Whatever the reason, the three receivers are busting their tails every play, really getting after it, and not letting up in the afternoon practices or on special teams drills.

In fact, versatility is a quality all three share. Not only can they all return kicks—aside from primary returner Allen Rossum all the other reps fall to these three gentlemen—but Battle and Spurlock even bring a passing "Wildcat" dimension to the offense, as we discovered today (see below).

The exhibition games will ultimately decide who makes it and who doesn't, but regardless of how it plays out the 49ers will be pretty deep at receiver.

And the Bears and Jets will have a phone call or two to make.

 

Tase Me, Bro

The Almaden Mustangs, a title-winning youth football team who got to watch this morning, were treated even further when the Niners used today of all days to break out their version of the "Wildcat" formation, calling their package the "Taser."

Spurlock, who was Eli Manning's successor at quarterback at Ole Miss, took the majority of the snaps in this alignment, mostly handing it off to one of the backs or keeping it on the option rollout, but he did attempt—and complete—a pass to Bruce.

Battle, himself an ex-quarterback at Notre Dame, mixed in a few snaps as well, though he didn't get a chance to throw the ball.

Raye told reporters afterward that running back Michael Robinson (a quarterback at Penn State) would also be getting a chance in the Taser as well once he's healthy and that he had some success as a coach with the gimmick with ex-Missouri quarterback Brad Smith when he was with the Jets.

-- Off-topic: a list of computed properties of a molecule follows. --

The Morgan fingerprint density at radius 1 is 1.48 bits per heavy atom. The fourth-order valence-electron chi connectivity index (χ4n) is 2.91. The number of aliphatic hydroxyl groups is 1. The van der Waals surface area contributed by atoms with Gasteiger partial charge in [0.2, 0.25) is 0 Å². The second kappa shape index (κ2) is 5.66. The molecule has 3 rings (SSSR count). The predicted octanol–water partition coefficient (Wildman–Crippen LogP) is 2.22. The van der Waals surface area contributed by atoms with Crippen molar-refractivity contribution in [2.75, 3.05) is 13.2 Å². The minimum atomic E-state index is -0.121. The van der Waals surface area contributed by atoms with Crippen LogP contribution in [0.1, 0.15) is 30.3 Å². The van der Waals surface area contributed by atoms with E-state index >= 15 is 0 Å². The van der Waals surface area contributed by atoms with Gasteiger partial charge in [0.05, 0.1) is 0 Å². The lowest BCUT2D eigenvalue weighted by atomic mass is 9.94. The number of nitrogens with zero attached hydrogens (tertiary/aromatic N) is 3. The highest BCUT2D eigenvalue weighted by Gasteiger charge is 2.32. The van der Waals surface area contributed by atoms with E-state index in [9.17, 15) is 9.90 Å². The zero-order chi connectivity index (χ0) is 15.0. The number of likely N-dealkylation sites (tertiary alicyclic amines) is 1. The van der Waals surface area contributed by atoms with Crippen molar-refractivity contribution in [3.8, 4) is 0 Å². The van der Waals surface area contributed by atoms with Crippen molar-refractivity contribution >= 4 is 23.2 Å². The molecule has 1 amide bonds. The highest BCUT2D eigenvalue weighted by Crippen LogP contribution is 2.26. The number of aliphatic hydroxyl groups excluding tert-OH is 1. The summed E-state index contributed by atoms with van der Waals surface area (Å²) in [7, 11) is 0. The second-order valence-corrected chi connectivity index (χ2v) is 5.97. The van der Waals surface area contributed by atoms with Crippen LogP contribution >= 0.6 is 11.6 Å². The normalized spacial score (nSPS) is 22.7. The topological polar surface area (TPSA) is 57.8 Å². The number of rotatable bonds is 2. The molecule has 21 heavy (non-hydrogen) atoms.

Of the three candidates, it is Spurlock who would likely be Raye's top choice for the Taser job, with the coach praising the ex-Rebel's shiftiness and saying that Spurlock's "initial quickness" as a punt and kick returner were assets for quarterbacks in that formation.

For his part, Spurlock said he was excited for the opportunity to be the triggerman simply because it will be a guarantee that on specific play the ball will be in his hands, saying "as a receiver you're going 110 miles per hour every play and maybe never getting one ball thrown your way, but as a quarterback, you touch it every play."

 

Injury List Shrinks By Two

The five mainstays of the camp injury list—linebacker Patrick Wills (strained ankle), left guard David Baas (strained foot), cornerback Tarell Brown (sprained left toe), tight end Delanie Walker (concussion) and Robinson (strained groin)—have had no changes to their statuses.

Baas was spotted on the sidelines in a walking boot while the others were in their jerseys and sweatpants and working out with trainers at a side field.

The positive news was that Bruce, who was poked in the eye Monday morning and unavailable for the past three practices, returned to action today. Joining him was fullback Moran Norris, who missed the past two days to deal with a personal matter.

Jones remains the team's most serious injury so far, while defensive end Ray McDonald is still on the PUP list while he recovers from offseason knee surgery.

Right tackle Marvel Smith, who was signed away from the Steelers as a free agent with the intention of being the starter here, has been practicing sporadically and hasn't been given full medical clearance to participate daily.

Adam Snyder has used Smith's absence as a platform to solidify his bid for the job, but still hasn't won the confidence of coaches, with Raye going only so far as to say that Snyder is on the first team "right now."